The U.S. Army’s 75th Ranger regiment’s motto is “Rangers lead the way” and the 2,200 members of the regiment have been in constant action over the last decade doing just that. The U.S. rangers (or "ranging men") have been around for four centuries (since before the American Revolution). Back then they were long range scouts, elite infantry, and raiders. Rangers continued to serve, usually only during wartime, until 1950 when a school for training rangers was established. This led to the creation of the 75th Ranger Regiment in 1986. In the meantime, the Ranger School had trained thousands of soldiers to act and think like rangers when ranging men were needed.
During a decade of action the rangers have had less than half the casualty rate suffered by non-SOCOM (Special Operations Command) combat units, and that is the result of better training and leadership in the ranger battalions. In particular, the rangers developed more aggressive and effective techniques for treating combat casualties, which substantially reduced the death rate. The rest of the army has adopted many of these techniques.
The rangers usually deploy for three months at a time and serve as special muscle for important operations. The rangers, who belong to SOCOM and work for JSOC (Joint Special Operations Command), often act as backup for the elite American commandos (Delta Force and Seal Team 6) and also carry out lots of operations on their own. During a typical three month tour the rangers might average 3-4 missions (patrols, raids, etc.) a day, each one resulting in 3-4 enemys killed and 7-8 captured (along with large quantities of weapons and documents). Other deployments might be more, or less, intense. Often the Rangers are brought in to help JSOC with searches for Islamic terrorists. In these cases the Rangers will spend most of their time patrolling or on stakeout, noting everything and developing a web of information that will catch the bad guys.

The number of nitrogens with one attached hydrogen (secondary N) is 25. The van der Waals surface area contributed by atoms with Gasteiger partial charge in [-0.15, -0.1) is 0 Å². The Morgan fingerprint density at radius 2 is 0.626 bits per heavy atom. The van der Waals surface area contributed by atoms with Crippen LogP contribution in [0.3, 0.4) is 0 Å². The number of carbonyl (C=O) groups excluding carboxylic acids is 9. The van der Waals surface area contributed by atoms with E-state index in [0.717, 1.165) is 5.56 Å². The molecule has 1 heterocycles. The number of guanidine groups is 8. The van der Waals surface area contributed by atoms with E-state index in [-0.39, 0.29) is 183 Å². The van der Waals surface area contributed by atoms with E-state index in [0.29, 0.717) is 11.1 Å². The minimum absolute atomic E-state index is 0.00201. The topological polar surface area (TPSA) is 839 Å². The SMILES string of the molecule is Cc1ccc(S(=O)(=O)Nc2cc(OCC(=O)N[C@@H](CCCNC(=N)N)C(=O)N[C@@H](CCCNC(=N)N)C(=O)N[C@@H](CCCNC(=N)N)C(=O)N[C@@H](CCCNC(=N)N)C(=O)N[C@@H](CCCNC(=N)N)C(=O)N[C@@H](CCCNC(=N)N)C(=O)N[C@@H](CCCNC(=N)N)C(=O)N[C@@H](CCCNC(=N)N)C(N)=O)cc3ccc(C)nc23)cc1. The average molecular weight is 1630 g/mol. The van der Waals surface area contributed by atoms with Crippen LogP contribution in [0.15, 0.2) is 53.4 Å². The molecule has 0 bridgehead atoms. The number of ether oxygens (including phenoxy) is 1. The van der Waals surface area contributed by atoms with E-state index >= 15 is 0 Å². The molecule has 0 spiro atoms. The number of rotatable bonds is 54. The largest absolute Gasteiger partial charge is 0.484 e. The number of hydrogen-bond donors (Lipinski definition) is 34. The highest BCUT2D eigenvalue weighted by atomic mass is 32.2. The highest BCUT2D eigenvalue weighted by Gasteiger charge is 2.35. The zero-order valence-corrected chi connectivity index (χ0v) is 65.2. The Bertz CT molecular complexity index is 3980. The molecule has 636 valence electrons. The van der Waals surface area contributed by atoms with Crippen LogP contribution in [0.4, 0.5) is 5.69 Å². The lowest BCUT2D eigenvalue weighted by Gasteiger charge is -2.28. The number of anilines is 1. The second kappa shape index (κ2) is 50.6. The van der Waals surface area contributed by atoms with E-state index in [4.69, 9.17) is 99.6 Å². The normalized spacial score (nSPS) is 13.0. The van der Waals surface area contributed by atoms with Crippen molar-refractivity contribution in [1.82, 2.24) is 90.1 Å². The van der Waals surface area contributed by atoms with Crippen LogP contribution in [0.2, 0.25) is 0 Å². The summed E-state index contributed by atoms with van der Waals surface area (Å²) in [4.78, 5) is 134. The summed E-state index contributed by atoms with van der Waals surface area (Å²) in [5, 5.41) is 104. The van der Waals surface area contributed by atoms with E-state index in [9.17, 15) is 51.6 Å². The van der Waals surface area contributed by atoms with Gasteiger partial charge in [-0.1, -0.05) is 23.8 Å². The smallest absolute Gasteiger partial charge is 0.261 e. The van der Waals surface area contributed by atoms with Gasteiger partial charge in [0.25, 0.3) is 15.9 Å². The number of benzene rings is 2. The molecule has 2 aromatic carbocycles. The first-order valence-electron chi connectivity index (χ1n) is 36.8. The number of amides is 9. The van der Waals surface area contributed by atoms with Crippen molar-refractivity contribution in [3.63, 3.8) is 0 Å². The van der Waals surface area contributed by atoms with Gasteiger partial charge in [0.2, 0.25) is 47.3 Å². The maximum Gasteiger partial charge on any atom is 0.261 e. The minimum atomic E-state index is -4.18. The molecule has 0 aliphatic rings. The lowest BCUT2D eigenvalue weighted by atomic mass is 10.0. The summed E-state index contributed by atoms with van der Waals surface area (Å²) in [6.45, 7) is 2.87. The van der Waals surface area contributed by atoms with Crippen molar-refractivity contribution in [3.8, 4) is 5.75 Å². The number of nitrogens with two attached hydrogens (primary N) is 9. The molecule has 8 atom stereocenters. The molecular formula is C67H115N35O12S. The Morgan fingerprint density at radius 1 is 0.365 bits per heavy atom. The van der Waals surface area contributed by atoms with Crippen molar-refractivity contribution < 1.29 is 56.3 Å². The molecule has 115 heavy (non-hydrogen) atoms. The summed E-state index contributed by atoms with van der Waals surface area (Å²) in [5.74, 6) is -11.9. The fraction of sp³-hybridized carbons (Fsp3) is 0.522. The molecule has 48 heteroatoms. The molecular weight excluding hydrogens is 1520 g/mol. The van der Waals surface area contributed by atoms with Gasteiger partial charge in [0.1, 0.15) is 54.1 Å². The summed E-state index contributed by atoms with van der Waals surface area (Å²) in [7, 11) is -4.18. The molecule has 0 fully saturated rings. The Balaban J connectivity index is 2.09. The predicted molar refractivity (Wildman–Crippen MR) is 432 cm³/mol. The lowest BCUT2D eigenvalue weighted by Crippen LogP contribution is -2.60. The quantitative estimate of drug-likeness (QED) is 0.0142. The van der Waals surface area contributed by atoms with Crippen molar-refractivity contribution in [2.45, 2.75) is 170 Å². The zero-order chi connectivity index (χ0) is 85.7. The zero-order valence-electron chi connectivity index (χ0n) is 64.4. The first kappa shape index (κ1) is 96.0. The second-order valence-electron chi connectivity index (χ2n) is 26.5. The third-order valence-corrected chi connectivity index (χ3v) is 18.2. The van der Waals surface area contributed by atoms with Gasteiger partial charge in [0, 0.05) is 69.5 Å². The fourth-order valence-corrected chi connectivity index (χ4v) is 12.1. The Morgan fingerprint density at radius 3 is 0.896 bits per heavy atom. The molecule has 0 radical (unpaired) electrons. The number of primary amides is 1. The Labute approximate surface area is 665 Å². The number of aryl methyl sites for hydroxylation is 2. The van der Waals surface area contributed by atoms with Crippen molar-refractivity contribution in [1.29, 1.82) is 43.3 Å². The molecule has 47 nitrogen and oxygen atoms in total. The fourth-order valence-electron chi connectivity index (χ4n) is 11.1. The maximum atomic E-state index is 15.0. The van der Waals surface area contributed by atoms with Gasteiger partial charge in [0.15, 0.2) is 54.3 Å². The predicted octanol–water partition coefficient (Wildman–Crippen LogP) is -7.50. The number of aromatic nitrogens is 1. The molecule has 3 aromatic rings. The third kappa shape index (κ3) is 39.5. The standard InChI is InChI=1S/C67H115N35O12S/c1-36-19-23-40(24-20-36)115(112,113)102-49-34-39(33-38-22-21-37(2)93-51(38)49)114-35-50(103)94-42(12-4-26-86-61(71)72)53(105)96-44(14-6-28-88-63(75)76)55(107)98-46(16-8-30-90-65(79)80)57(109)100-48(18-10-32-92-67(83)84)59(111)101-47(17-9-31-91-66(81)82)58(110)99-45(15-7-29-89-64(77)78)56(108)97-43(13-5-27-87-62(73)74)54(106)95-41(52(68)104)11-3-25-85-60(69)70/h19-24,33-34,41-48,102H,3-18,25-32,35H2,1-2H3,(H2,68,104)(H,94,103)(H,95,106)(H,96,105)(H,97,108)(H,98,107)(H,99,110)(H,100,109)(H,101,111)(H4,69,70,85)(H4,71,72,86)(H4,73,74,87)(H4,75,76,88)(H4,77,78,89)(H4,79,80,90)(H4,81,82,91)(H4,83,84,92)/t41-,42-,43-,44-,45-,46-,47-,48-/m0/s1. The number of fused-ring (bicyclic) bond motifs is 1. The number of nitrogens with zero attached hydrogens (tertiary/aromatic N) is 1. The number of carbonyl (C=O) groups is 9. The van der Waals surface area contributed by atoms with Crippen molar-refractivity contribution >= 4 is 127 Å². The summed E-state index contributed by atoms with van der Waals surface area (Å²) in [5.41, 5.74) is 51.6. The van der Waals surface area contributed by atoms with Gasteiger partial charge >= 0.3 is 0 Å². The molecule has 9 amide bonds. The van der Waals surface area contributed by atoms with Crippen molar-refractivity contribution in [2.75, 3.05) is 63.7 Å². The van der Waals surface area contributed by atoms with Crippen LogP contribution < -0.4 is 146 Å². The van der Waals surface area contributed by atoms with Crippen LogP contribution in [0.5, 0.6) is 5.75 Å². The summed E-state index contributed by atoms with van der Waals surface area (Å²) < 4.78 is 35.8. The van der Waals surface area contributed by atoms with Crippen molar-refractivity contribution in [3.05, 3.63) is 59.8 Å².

Although a ranger battalion rarely has more than 500 troops, on a typical tour 15-20 percent receive medals (mostly Bronze Star medals), while up to half will receive either Combat Action Badges (to recognize non-infantry troops who have spent at least a month in combat) or Combat Infantryman’s Badges (for infantry who have spent at least a month in combat). For each tour 30-40 percent of the troops are in combat for the first time. After one of these deployments a battalion will usually spend 3-6 months at their base in the United States before heading off for another overseas deployment (usually to Afghanistan, or somewhere else).